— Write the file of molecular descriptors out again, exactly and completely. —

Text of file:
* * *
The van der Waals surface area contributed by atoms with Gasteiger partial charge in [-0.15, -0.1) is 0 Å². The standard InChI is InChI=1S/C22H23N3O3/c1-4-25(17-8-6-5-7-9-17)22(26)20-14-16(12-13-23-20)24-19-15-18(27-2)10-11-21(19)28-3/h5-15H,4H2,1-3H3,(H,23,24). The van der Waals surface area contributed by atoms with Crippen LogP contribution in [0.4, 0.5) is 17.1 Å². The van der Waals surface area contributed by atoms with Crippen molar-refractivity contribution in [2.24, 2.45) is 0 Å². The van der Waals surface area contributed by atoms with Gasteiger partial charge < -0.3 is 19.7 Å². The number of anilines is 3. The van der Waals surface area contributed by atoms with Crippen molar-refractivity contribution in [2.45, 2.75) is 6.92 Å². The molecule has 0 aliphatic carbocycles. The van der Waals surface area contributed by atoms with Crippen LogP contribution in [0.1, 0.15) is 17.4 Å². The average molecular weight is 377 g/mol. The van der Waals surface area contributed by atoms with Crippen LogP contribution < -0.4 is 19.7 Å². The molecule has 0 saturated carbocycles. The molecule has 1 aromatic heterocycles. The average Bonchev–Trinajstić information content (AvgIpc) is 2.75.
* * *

The van der Waals surface area contributed by atoms with Gasteiger partial charge in [-0.15, -0.1) is 0 Å². The standard InChI is InChI=1S/C22H23N3O3/c1-4-25(17-8-6-5-7-9-17)22(26)20-14-16(12-13-23-20)24-19-15-18(27-2)10-11-21(19)28-3/h5-15H,4H2,1-3H3,(H,23,24). The van der Waals surface area contributed by atoms with Crippen LogP contribution in [0.4, 0.5) is 17.1 Å². The van der Waals surface area contributed by atoms with Crippen molar-refractivity contribution in [2.24, 2.45) is 0 Å². The van der Waals surface area contributed by atoms with Gasteiger partial charge < -0.3 is 19.7 Å². The number of anilines is 3. The van der Waals surface area contributed by atoms with Crippen molar-refractivity contribution in [2.45, 2.75) is 6.92 Å². The molecule has 0 aliphatic carbocycles. The van der Waals surface area contributed by atoms with Crippen LogP contribution in [0.1, 0.15) is 17.4 Å². The average molecular weight is 377 g/mol. The van der Waals surface area contributed by atoms with Crippen LogP contribution < -0.4 is 19.7 Å². The molecule has 0 saturated carbocycles. The molecule has 1 aromatic heterocycles. The average Bonchev–Trinajstić information content (AvgIpc) is 2.75.